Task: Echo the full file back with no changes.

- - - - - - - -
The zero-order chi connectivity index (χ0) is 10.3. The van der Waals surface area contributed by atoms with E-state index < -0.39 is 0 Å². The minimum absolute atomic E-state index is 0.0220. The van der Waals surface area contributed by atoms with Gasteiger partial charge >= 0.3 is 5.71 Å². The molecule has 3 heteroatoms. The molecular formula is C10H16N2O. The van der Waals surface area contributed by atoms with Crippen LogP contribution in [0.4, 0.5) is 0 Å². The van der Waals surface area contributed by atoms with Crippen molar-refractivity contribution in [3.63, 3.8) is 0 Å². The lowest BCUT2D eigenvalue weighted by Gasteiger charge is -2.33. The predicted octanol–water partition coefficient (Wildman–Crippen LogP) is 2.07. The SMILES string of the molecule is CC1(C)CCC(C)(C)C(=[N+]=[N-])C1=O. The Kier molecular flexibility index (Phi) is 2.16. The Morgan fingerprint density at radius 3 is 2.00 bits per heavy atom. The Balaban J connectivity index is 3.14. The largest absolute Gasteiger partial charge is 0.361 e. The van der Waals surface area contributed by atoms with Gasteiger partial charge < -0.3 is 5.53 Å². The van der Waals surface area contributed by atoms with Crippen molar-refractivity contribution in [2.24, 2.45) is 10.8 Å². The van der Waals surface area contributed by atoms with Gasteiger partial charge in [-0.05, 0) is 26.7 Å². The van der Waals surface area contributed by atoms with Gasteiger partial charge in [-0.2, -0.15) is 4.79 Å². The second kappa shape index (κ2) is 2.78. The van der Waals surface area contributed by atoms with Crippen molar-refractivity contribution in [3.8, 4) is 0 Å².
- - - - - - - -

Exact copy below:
The zero-order chi connectivity index (χ0) is 10.3. The van der Waals surface area contributed by atoms with E-state index < -0.39 is 0 Å². The minimum absolute atomic E-state index is 0.0220. The van der Waals surface area contributed by atoms with Gasteiger partial charge >= 0.3 is 5.71 Å². The molecule has 3 heteroatoms. The molecular formula is C10H16N2O. The van der Waals surface area contributed by atoms with Crippen LogP contribution in [0.4, 0.5) is 0 Å². The van der Waals surface area contributed by atoms with Crippen molar-refractivity contribution in [3.63, 3.8) is 0 Å². The lowest BCUT2D eigenvalue weighted by Gasteiger charge is -2.33. The predicted octanol–water partition coefficient (Wildman–Crippen LogP) is 2.07. The SMILES string of the molecule is CC1(C)CCC(C)(C)C(=[N+]=[N-])C1=O. The Kier molecular flexibility index (Phi) is 2.16. The Morgan fingerprint density at radius 3 is 2.00 bits per heavy atom. The Balaban J connectivity index is 3.14. The largest absolute Gasteiger partial charge is 0.361 e. The van der Waals surface area contributed by atoms with Gasteiger partial charge < -0.3 is 5.53 Å². The van der Waals surface area contributed by atoms with Crippen molar-refractivity contribution in [2.24, 2.45) is 10.8 Å². The van der Waals surface area contributed by atoms with Gasteiger partial charge in [-0.05, 0) is 26.7 Å². The van der Waals surface area contributed by atoms with Gasteiger partial charge in [-0.2, -0.15) is 4.79 Å². The second kappa shape index (κ2) is 2.78. The van der Waals surface area contributed by atoms with Crippen molar-refractivity contribution in [3.8, 4) is 0 Å².